Little Owl Lost by Chris Haughton took my breath away when I first saw it. He makes such amazing use of white space in this perfectly plotted book. He uses olive green as ‘white’ space in some spreads and then stark white in others. It’s the kind of effective use of white space that makes me want to cry it’s so good. The title text is a magnificent use of dead white shapes making the little owl on the cover look extremely lost. You can’t not open the book to see the reuniting that Haughton promises the young reader. But to open the book and see what he’s done on every page is a sumptuous banquet for anyone striving to understand that picture book pairing of art, story, and design that is perfection. The squirrel, so well meaning, talks like a squirrel. “Yes! Yes! I know! I know! Follow me…” Surely this is Ulysses before he met Flora. Little owl surrounded in white space with his silhouette explaining to Squirrel what his mother looks like is immediately accessible to children. The invitation works every time, making a child put arms out to show mommy is very big, holding index fingers on the sides of the head for pointy ears, and cupped hands up goggle-like to tell of Mommy owl’s big eyes. But each time in stark white space we see that Ulysses has it wrong again. Bear is big but not his mommy. Rabbit has pointy ears but rabbit is not Mommy Owl. It’s page after page of design, color, and white space that is very effective. Thanks for the crash course, Chris Haugton. Your books are a few of my favorite things.
Birds and words were two of my mother’s favorite things. She knew a thing or two about passing down her favorites by example. We had a wall phone in the kitchen over the bureau that housed all of our sledding socks and mittens. My mother spent little time talking on the phone. She did talk to the bird lady though. When mom was standing at the bureau looking at her pad of pencil marks and reading off the bird count we were all uncharacteristically quiet. Birds were important to mom. Knowing how many of each kind was a science you didn’t get in the way of. So birds. The look of them, the sound of them, especially that ‘teakettle-teakettle’ song of a Carolina Wren, their antics on wires, branches, and feeders all make for constant encounters with favorites every single day. Tiny moving museums of color, or not, just there for the asking. Quite remarkable, if you ask me.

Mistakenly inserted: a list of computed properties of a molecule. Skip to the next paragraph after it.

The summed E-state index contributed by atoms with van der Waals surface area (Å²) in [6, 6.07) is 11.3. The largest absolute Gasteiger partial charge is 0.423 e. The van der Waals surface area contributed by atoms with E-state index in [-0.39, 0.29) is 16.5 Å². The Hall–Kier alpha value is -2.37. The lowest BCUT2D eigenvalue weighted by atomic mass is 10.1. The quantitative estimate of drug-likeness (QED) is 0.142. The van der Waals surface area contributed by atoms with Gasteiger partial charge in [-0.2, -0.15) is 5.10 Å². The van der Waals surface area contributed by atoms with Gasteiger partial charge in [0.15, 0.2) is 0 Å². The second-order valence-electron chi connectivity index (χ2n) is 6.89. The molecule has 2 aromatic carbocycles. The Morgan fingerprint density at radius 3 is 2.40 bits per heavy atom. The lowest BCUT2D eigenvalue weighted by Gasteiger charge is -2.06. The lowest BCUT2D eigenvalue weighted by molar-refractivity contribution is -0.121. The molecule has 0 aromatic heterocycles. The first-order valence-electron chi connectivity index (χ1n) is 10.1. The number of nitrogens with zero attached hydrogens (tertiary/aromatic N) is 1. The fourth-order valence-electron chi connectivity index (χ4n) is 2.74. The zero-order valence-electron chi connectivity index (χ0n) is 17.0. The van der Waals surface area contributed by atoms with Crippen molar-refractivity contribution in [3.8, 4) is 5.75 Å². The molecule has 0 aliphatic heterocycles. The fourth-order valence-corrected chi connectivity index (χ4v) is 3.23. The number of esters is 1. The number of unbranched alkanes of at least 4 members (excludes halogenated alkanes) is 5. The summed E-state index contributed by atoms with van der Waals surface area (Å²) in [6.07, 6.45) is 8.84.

Words were puzzles to mom. You had to use the dictionary to look up their meaning or you might die of not knowing. You had to use correct grammar or say it again. When mom was passionate about something she let the town know through a letter to the editor. Words could make you fearless. Mom was a word wonder to behold for all eighteen years we lived under the same roof. I learned that working at words brought me great pleasure. I became a teacher of the deaf so I could teach word-ness. I want to earn a place on the bookshelf. I write and rewrite words. It is enormously fun. They seem to be on endless racks just waiting. Every size, style, fabric imaginable. A super store open 24 hours. Shopping is one of my least favorite things unless I get to go shopping for the right words. Words are a few of my favorite things. No wonder.